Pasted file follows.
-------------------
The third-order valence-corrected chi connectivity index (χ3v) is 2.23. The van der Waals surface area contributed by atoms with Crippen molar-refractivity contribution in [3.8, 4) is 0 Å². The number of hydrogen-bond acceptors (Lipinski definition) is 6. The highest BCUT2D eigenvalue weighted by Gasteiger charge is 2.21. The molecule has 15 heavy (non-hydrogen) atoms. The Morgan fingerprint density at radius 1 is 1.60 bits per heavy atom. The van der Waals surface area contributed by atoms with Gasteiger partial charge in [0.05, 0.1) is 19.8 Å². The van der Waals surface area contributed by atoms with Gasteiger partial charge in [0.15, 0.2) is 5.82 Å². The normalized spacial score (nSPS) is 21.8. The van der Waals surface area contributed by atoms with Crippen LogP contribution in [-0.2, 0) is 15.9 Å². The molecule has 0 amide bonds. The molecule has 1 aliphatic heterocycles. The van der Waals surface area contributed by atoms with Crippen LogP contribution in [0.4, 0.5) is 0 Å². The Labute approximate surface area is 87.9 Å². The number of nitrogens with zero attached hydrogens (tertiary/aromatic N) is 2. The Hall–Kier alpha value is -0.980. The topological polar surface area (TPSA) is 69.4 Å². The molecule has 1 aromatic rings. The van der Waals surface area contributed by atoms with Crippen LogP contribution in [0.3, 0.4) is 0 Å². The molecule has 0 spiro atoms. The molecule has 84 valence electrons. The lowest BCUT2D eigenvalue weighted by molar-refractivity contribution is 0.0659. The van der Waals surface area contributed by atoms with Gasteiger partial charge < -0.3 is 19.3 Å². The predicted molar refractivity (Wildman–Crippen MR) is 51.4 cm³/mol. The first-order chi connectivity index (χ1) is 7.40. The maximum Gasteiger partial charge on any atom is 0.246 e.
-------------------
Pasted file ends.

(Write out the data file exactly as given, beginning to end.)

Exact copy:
The third-order valence-corrected chi connectivity index (χ3v) is 2.23. The van der Waals surface area contributed by atoms with Crippen molar-refractivity contribution in [3.8, 4) is 0 Å². The number of hydrogen-bond acceptors (Lipinski definition) is 6. The highest BCUT2D eigenvalue weighted by Gasteiger charge is 2.21. The molecule has 15 heavy (non-hydrogen) atoms. The Morgan fingerprint density at radius 1 is 1.60 bits per heavy atom. The van der Waals surface area contributed by atoms with Gasteiger partial charge in [0.05, 0.1) is 19.8 Å². The van der Waals surface area contributed by atoms with Gasteiger partial charge in [0.15, 0.2) is 5.82 Å². The normalized spacial score (nSPS) is 21.8. The van der Waals surface area contributed by atoms with Crippen LogP contribution in [-0.2, 0) is 15.9 Å². The molecule has 0 amide bonds. The molecule has 1 aliphatic heterocycles. The van der Waals surface area contributed by atoms with Crippen LogP contribution in [0.4, 0.5) is 0 Å². The Labute approximate surface area is 87.9 Å². The number of nitrogens with zero attached hydrogens (tertiary/aromatic N) is 2. The Hall–Kier alpha value is -0.980. The topological polar surface area (TPSA) is 69.4 Å². The molecule has 1 aromatic rings. The van der Waals surface area contributed by atoms with Crippen LogP contribution in [0.3, 0.4) is 0 Å². The molecule has 0 spiro atoms. The molecule has 84 valence electrons. The lowest BCUT2D eigenvalue weighted by molar-refractivity contribution is 0.0659. The van der Waals surface area contributed by atoms with Gasteiger partial charge < -0.3 is 19.3 Å². The predicted molar refractivity (Wildman–Crippen MR) is 51.4 cm³/mol. The first-order chi connectivity index (χ1) is 7.40. The maximum Gasteiger partial charge on any atom is 0.246 e.